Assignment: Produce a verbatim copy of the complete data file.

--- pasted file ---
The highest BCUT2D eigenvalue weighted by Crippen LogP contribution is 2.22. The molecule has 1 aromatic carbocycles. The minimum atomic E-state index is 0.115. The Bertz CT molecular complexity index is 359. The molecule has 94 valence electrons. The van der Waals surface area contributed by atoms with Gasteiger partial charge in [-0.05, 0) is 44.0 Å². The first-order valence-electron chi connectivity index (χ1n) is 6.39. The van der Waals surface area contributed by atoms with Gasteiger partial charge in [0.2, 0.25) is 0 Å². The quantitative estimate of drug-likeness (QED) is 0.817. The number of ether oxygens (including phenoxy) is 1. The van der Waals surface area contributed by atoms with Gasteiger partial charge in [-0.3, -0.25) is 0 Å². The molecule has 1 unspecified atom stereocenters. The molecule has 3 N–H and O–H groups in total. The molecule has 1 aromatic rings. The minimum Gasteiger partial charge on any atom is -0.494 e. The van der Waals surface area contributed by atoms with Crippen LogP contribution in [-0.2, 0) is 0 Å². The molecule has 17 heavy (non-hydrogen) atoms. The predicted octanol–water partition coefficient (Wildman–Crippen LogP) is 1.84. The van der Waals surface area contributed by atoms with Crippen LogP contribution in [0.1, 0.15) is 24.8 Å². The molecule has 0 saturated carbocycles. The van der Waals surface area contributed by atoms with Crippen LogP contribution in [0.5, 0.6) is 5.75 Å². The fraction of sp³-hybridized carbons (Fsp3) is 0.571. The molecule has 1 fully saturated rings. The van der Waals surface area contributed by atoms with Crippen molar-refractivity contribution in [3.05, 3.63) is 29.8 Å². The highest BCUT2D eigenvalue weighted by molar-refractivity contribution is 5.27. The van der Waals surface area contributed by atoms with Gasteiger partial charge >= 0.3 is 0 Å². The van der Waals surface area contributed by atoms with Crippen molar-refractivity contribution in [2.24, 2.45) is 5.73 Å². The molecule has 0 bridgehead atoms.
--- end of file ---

The highest BCUT2D eigenvalue weighted by Crippen LogP contribution is 2.22. The molecule has 1 aromatic carbocycles. The minimum atomic E-state index is 0.115. The Bertz CT molecular complexity index is 359. The molecule has 94 valence electrons. The van der Waals surface area contributed by atoms with Gasteiger partial charge in [-0.05, 0) is 44.0 Å². The first-order valence-electron chi connectivity index (χ1n) is 6.39. The van der Waals surface area contributed by atoms with Gasteiger partial charge in [0.2, 0.25) is 0 Å². The quantitative estimate of drug-likeness (QED) is 0.817. The number of ether oxygens (including phenoxy) is 1. The van der Waals surface area contributed by atoms with Gasteiger partial charge in [-0.3, -0.25) is 0 Å². The molecule has 1 unspecified atom stereocenters. The molecule has 3 N–H and O–H groups in total. The molecule has 1 aromatic rings. The minimum Gasteiger partial charge on any atom is -0.494 e. The van der Waals surface area contributed by atoms with Crippen LogP contribution in [-0.2, 0) is 0 Å². The molecule has 17 heavy (non-hydrogen) atoms. The predicted octanol–water partition coefficient (Wildman–Crippen LogP) is 1.84. The van der Waals surface area contributed by atoms with Crippen LogP contribution in [0.1, 0.15) is 24.8 Å². The molecule has 0 saturated carbocycles. The van der Waals surface area contributed by atoms with Crippen LogP contribution in [0.5, 0.6) is 5.75 Å². The fraction of sp³-hybridized carbons (Fsp3) is 0.571. The molecule has 1 fully saturated rings. The van der Waals surface area contributed by atoms with Crippen molar-refractivity contribution in [3.05, 3.63) is 29.8 Å². The highest BCUT2D eigenvalue weighted by molar-refractivity contribution is 5.27. The van der Waals surface area contributed by atoms with Gasteiger partial charge >= 0.3 is 0 Å². The van der Waals surface area contributed by atoms with Crippen molar-refractivity contribution in [2.24, 2.45) is 5.73 Å². The molecule has 0 bridgehead atoms.